Montane Litespeed

big pocket easily swallows a map section

Other Features:  The jacket also has an adjustable, stowaway hood; to be honest I rarely use this as I either wear a hat / buff or if it’s really hammering down wear a full waterproof.  However it’s good to know that the hood’s there for the odd occasion I might get caught out.

Montane Litespeed

little red adjustable hood!

Elasticated cuffs give a snug fit and keep the weather out whilst the adjustable hem can be cinched tight to prevent the jacket flapping whilst running.

adjustable hem prevents flapping

adjustable hem prevents flapping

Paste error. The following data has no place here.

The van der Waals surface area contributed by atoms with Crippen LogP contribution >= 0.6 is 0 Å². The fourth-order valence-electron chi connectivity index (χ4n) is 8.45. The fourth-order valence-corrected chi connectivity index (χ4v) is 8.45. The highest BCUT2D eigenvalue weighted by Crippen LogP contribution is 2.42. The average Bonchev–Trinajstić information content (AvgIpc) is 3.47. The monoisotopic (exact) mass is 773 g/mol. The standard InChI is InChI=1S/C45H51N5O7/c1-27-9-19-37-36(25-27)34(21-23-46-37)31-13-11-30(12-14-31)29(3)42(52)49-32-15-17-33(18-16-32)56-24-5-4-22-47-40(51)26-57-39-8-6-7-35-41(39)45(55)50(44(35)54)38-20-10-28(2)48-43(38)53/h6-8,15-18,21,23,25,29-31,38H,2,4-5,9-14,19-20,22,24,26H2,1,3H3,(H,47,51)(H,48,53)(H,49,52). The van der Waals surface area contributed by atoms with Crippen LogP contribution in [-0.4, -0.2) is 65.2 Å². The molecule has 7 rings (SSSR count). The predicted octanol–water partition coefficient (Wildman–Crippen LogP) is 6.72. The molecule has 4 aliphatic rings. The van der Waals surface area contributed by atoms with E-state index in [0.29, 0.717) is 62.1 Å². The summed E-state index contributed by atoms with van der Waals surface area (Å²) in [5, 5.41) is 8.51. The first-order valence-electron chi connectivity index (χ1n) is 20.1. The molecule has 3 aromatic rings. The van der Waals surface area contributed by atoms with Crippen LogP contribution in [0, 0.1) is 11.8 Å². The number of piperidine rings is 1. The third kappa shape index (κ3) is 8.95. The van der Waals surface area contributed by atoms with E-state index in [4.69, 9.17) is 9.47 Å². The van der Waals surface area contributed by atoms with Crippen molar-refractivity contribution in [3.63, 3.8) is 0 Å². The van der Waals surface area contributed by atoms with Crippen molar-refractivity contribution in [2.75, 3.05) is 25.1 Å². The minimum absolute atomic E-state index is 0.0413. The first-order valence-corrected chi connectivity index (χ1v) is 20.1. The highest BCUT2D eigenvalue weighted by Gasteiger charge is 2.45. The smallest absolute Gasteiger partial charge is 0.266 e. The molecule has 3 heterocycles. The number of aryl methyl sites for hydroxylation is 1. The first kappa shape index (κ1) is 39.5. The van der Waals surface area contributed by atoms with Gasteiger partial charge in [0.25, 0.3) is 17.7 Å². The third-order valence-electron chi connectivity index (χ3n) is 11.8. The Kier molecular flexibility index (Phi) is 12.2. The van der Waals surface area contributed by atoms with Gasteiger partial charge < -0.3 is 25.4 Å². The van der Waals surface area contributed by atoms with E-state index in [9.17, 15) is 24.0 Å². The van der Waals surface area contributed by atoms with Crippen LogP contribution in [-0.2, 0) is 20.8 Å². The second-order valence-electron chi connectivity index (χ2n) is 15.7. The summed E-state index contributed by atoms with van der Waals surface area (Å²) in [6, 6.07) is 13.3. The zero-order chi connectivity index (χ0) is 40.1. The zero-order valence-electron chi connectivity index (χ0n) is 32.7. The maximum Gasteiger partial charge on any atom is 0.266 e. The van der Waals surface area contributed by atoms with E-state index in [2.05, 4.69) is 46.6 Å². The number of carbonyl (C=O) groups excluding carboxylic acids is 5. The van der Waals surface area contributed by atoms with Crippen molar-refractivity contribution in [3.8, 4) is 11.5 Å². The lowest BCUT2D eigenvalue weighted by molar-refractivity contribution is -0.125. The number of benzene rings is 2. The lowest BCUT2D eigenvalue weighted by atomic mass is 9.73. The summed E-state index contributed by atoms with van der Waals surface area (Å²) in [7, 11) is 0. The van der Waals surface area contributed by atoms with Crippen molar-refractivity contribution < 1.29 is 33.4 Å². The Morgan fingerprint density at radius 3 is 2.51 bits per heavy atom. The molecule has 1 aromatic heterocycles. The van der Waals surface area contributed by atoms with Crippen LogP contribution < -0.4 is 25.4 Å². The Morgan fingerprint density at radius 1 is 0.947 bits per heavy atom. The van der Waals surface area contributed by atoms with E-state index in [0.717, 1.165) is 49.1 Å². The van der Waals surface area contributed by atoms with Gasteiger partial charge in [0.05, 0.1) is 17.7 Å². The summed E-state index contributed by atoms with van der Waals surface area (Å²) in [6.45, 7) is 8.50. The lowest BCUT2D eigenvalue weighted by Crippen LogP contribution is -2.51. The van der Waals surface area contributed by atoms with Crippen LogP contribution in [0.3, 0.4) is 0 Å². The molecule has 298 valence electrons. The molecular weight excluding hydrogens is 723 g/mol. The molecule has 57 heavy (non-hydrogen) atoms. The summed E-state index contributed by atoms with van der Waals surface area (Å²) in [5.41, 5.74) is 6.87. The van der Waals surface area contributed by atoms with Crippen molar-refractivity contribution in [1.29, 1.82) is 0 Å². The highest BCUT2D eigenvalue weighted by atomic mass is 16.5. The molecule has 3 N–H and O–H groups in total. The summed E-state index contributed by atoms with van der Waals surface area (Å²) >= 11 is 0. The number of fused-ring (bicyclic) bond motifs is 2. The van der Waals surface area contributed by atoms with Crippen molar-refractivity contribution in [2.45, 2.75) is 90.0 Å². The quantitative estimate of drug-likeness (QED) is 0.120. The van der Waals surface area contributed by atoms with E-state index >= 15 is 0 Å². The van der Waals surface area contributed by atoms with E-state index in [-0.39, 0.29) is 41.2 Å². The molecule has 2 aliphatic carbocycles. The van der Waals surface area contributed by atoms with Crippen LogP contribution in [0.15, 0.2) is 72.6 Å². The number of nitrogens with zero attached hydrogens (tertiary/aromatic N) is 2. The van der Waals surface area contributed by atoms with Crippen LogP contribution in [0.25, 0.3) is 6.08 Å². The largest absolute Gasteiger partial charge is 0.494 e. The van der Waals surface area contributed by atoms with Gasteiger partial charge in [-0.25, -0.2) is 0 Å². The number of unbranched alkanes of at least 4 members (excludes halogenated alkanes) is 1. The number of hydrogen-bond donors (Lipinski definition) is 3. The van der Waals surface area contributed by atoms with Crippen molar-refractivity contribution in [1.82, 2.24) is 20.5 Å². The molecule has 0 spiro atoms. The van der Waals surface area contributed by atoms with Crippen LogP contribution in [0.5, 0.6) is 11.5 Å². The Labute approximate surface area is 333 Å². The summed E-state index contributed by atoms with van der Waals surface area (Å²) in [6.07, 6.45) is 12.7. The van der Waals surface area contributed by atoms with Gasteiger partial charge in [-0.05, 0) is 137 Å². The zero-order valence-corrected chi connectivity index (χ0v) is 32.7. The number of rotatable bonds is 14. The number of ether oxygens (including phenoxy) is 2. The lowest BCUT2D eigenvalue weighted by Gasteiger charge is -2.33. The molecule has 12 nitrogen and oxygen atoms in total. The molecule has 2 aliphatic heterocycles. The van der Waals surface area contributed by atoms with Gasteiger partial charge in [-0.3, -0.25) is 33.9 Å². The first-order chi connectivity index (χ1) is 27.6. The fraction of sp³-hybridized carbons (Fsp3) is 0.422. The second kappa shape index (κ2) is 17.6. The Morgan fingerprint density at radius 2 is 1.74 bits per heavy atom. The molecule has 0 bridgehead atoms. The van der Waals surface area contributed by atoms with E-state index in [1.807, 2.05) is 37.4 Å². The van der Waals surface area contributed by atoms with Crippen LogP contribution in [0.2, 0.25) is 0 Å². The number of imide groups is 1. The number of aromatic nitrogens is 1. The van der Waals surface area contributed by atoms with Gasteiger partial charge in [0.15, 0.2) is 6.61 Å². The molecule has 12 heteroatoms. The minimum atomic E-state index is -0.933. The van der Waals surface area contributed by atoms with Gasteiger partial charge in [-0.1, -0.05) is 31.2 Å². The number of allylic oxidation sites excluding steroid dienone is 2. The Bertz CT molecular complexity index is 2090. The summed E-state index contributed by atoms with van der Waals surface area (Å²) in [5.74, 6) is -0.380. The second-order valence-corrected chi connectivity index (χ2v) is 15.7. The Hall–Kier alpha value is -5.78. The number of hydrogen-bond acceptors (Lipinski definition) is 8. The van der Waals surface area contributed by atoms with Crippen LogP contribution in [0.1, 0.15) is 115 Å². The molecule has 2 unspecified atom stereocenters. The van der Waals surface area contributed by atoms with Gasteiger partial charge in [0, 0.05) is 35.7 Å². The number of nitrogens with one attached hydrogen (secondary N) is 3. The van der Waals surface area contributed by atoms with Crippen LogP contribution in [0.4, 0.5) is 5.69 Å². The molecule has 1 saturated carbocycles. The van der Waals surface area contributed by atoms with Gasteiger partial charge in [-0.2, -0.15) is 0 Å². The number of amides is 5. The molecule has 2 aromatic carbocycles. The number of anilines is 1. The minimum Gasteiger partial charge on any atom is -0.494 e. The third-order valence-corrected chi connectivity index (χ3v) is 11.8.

Based on my experiences with my old jacket I can say that the ripstop Pertex is very durable; after 6 years use and abuse it is showing signs of wear on the shoulders under where my rucksack straps go, but there are no holes or snags despite numerous encounters with trees, bushes and other foliage.  The durable water repellency has long since worn off, but that is to be expected.  The once bright red fabric is now faded but the zip is fine and it’s still windproof – it just looks a bit tatty that’s all, so in the true spirit of fell running I’m still going to use it, just not for best!

So my fading star has been replaced by a bright new light – the Montane Litespeed, my favourite piece of running kit.  Here’s to another 6 years!

Montane Litespeed - my favourite bit of running kit

Montane Litespeed – my favourite bit of running kit

Berghaus Voltage Jacket

Berghaus Voltage Jacket Review